# “A horse pulls on a cart. By Newton’s third law of motion, the cart pulls back on the horse with a force equal to that exerted by the horse on the cart. The sum of the forces is zero. Therefore it follows that it is not possible for the horse to accelerate the cart.” Is this way of thinking argument correct? Explain fully.

If they are both in space and not on ground, then the above way of thinking is correct. Horse will not be able to accelerate forward. But here, there are some external forces acting on the horse other than the pull of the cart. That makes the horse accelerate. Cart also gets accelerated. Horse kicks and pushes the road or ground with his feet backwards. So the ground pushes with an equal force in the forward direction. On the horse, there is a force by the cart, pulling it backwards and a force of friction from the ground and a push forward given by the ground. Pushing forward force by the ground is higher than the sum of others. So horse accelerates.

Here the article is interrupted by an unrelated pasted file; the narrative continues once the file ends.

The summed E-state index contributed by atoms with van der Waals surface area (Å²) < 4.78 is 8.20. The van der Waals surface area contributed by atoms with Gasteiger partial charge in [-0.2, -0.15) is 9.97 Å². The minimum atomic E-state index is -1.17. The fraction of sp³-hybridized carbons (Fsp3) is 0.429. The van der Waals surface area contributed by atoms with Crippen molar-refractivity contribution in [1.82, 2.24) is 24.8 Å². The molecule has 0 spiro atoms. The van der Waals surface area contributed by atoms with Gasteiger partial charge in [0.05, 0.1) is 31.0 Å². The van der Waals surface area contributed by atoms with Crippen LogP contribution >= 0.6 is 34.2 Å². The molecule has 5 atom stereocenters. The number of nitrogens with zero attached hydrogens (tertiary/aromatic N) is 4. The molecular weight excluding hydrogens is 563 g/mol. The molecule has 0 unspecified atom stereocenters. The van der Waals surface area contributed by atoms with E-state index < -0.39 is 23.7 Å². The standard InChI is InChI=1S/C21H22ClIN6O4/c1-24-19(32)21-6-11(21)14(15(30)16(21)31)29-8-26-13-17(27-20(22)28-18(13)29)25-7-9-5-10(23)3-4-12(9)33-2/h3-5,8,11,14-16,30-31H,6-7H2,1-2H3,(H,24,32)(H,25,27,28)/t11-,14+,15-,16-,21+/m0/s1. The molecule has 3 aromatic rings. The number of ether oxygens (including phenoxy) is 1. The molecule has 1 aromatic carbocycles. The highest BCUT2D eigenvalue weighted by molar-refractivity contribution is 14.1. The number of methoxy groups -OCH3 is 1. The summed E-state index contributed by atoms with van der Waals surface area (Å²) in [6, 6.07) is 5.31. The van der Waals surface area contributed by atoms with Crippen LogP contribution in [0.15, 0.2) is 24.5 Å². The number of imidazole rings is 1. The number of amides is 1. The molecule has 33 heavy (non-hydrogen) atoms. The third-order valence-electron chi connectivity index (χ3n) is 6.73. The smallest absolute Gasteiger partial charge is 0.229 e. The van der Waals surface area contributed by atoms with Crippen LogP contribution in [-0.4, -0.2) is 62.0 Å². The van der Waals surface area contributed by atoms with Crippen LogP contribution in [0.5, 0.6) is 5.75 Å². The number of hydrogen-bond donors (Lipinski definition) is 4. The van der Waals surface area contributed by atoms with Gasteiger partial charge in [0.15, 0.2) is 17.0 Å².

In order to see what's going on, let's put them in empty space to get rid of any other influences, and let's also make it a push instead of a pull. / / / The horse pushes on the cart, so it begins accelerating away from him. At the same time, because of the equal opposite reaction thing, the cart pushes back on the horse, so the horse starts accelerating backwards, away from the cart. They both accelerate in opposite directions from where they started. BUT . . . their common center of mass doesn't move, and the sum of their momentums (which are in opposite directions) remains zero.